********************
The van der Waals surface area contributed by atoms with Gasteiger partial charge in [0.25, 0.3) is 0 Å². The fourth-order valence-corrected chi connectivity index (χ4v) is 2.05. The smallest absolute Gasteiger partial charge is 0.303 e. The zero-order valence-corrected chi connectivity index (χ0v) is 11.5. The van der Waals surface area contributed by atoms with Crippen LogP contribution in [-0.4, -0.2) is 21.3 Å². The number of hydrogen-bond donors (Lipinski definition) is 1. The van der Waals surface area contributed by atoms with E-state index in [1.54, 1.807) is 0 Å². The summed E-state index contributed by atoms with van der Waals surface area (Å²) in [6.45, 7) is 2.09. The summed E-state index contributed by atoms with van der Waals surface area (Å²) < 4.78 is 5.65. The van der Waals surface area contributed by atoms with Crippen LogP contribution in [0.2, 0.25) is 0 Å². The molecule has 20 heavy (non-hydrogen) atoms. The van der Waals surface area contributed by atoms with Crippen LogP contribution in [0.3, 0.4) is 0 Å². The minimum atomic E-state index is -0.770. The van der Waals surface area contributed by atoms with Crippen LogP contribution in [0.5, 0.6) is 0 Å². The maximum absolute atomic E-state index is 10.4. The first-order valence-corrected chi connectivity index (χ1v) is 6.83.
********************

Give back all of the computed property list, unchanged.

The van der Waals surface area contributed by atoms with Gasteiger partial charge in [0.25, 0.3) is 0 Å². The fourth-order valence-corrected chi connectivity index (χ4v) is 2.05. The smallest absolute Gasteiger partial charge is 0.303 e. The zero-order valence-corrected chi connectivity index (χ0v) is 11.5. The van der Waals surface area contributed by atoms with Crippen LogP contribution in [-0.4, -0.2) is 21.3 Å². The number of hydrogen-bond donors (Lipinski definition) is 1. The van der Waals surface area contributed by atoms with E-state index in [1.54, 1.807) is 0 Å². The summed E-state index contributed by atoms with van der Waals surface area (Å²) in [6.45, 7) is 2.09. The summed E-state index contributed by atoms with van der Waals surface area (Å²) < 4.78 is 5.65. The van der Waals surface area contributed by atoms with Crippen LogP contribution in [0.2, 0.25) is 0 Å². The molecule has 20 heavy (non-hydrogen) atoms. The van der Waals surface area contributed by atoms with Crippen LogP contribution in [0.3, 0.4) is 0 Å². The minimum atomic E-state index is -0.770. The van der Waals surface area contributed by atoms with Crippen LogP contribution in [0.5, 0.6) is 0 Å². The maximum absolute atomic E-state index is 10.4. The first-order valence-corrected chi connectivity index (χ1v) is 6.83.